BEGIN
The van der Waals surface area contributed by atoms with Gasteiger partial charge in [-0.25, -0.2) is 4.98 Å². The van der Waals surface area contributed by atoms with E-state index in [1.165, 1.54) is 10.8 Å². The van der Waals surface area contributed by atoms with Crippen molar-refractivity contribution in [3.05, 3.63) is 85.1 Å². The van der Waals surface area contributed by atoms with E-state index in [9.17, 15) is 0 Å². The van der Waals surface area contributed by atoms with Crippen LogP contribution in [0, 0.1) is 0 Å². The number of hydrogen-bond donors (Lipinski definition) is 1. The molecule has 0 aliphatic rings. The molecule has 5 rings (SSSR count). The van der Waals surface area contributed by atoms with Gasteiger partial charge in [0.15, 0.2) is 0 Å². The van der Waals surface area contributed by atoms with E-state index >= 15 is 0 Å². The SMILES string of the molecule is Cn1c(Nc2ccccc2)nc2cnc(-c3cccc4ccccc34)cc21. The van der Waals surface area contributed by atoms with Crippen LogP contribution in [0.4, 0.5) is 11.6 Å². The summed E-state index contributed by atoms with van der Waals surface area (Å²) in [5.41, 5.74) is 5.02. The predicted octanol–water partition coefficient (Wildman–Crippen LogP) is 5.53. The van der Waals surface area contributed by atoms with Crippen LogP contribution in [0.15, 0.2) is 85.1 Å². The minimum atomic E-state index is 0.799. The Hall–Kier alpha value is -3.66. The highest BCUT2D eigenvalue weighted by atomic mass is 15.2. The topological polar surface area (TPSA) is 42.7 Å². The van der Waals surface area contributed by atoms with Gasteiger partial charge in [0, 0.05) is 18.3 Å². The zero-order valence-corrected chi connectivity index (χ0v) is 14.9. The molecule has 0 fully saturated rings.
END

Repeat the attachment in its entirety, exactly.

The van der Waals surface area contributed by atoms with Gasteiger partial charge in [-0.25, -0.2) is 4.98 Å². The van der Waals surface area contributed by atoms with E-state index in [1.165, 1.54) is 10.8 Å². The van der Waals surface area contributed by atoms with Crippen molar-refractivity contribution in [3.05, 3.63) is 85.1 Å². The van der Waals surface area contributed by atoms with E-state index in [9.17, 15) is 0 Å². The van der Waals surface area contributed by atoms with Crippen LogP contribution in [0, 0.1) is 0 Å². The number of hydrogen-bond donors (Lipinski definition) is 1. The molecule has 0 aliphatic rings. The molecule has 5 rings (SSSR count). The van der Waals surface area contributed by atoms with Gasteiger partial charge in [0.15, 0.2) is 0 Å². The van der Waals surface area contributed by atoms with E-state index >= 15 is 0 Å². The SMILES string of the molecule is Cn1c(Nc2ccccc2)nc2cnc(-c3cccc4ccccc34)cc21. The van der Waals surface area contributed by atoms with Crippen LogP contribution in [0.4, 0.5) is 11.6 Å². The summed E-state index contributed by atoms with van der Waals surface area (Å²) in [5.41, 5.74) is 5.02. The predicted octanol–water partition coefficient (Wildman–Crippen LogP) is 5.53. The van der Waals surface area contributed by atoms with Crippen LogP contribution in [0.15, 0.2) is 85.1 Å². The minimum atomic E-state index is 0.799. The Hall–Kier alpha value is -3.66. The highest BCUT2D eigenvalue weighted by atomic mass is 15.2. The topological polar surface area (TPSA) is 42.7 Å². The van der Waals surface area contributed by atoms with Gasteiger partial charge in [0, 0.05) is 18.3 Å². The zero-order valence-corrected chi connectivity index (χ0v) is 14.9. The molecule has 0 fully saturated rings.